Aside from the physical challenges, it was the teamwork, camaraderie and leadership skills shown by the Dreamers, which was most impressive. Dreamer Thomas was hugely supportive of everyone whilst cycling and supported anyone who managed to pass him on the track. Another Dreamer, Samuel, was easily cycling in the front pack but after the first day, he chose to stay with the back pack and cycle with Aliz’e, who being new to cycling, was feeling anxious about the whole trip. Samuel provided encouragement and comfort and cycled with Aliz’e for the remainder of the trip.
The cycling was interspersed with a range of sightseeing activities from the Clyde Dam through to Curling in Naseby, which the group had a blast learning to play. But most notable, was the overnight stay at Studholme College – student accommodation at the University of Otago which has a reputation as being the friendliest; and the following guided tour of the university by Lizzy Lukeman and her team.
Many of our Dreamers continue to feel that places like Otago University, all the way at the other end of the country, are simply unattainable. This final experience on the trip was an opportunity for our Dreamers to get their first up close and personal look at a university. Suffice to say, the Dreamers minds were blown. The university completely exceeded their expectations and even inspired some Dreamers to return to Whangarei and speak to their whanau about reconsidering their career options.
“I never knew uni would be so interesting [with] so much classes to choose from. My career choice has changed after seeing Otago Uni for the first time. They have a lot of cool things like economics and maori studies.” said Year 11 Dreamer Thomas Becker.
When the trip drew to a close, the group felt the effects of four intense days of cycling but their mood was elated. They felt inspired, hopeful, closer to their peers than before and more certain about who they were and what they could achieve. It is these feelings that I Have a Dream aspire to create in each Dreamer. And it is experiences such as the Otago Rail Trail Bike trip which give us a platform to demonstrate our core values.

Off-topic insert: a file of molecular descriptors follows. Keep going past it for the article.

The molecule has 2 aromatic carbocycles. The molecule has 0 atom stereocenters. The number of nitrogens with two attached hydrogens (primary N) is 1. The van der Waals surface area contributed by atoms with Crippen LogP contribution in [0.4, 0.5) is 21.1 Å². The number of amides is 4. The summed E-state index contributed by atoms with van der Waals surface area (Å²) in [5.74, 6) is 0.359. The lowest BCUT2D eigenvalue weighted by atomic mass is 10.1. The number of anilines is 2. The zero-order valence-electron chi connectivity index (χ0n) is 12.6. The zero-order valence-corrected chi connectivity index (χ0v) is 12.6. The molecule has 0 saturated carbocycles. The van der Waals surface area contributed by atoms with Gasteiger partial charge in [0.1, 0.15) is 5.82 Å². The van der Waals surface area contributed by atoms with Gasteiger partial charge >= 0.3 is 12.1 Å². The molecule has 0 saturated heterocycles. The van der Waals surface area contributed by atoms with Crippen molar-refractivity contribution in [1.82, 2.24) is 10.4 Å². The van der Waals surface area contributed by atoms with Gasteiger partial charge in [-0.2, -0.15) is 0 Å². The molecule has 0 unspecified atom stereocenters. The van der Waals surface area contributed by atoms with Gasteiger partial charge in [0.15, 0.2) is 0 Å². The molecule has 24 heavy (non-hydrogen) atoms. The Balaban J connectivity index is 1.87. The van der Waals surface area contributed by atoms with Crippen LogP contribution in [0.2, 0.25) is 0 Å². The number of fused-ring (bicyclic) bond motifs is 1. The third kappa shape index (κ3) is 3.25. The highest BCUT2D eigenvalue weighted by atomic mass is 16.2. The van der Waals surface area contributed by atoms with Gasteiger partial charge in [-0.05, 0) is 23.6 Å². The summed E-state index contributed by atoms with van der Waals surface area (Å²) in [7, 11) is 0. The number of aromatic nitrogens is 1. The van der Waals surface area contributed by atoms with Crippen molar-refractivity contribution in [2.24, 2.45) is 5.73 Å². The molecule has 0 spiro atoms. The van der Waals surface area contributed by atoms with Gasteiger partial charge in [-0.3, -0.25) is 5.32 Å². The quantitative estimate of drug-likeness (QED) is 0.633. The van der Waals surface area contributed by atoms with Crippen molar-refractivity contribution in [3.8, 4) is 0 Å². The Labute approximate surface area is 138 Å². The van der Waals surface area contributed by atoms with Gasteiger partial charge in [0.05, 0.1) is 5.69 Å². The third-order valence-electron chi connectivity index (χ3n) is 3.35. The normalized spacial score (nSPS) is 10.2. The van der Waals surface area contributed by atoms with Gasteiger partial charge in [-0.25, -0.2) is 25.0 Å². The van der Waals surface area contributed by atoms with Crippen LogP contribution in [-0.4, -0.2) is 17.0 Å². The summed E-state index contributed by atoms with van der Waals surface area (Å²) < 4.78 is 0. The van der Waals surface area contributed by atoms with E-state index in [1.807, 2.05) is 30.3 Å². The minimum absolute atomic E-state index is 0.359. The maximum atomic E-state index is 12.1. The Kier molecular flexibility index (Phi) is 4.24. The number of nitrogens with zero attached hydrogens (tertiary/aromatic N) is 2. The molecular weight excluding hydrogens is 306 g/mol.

I Have a Dream Values and the Otago Rail Trail Bike Trip:
- Whanaungatanga / Relationships – the trip provided a vessel for dreamers to connect with themselves, peers, the environment and surroundings, educators and sponsors. There was a huge amount of respect shown to our hosts, immense support of one another on the trail as well as keeping one another to task.
- Tumanako / Hope – the trip provided a bridge from a low-decile school, high-needs community to the other end of the country. Dreamer resilience was being built from the outset – challenging their physical and mental toughness throughout. We’re igniting career aspirations and educational options right from the first flight all the way through to the university visit.
- Ako / Learning – the trip provided a space for Dreamers to explore their thinking and allow them to draw conclusions for themselves. Hosts encouraged Dreamer inquiries and we were all there to provide guidance through mistakes. We saw the support of differences and respect of boundaries.
- Aroha / Love – the trip allowed camaraderie to develop and flourish while participating in a challenging event and environment. There was an incredible amount of peer support, patience, acceptance and motivation given freely without any expectations. Dreamers felt an enormous sense of achievement and self-worth from completing trail together.
- Rangatiratanga / Autonomy – the trip provided a platform for Dreamers to be drawn out of their comfort zone as well as allowing leadership and teamwork skills to shine. Dreamers were encouraged to identify their strengths and weaknesses and write about them. Ultimately we saw Dreamers taking ownership of responses, behaviour and future planning.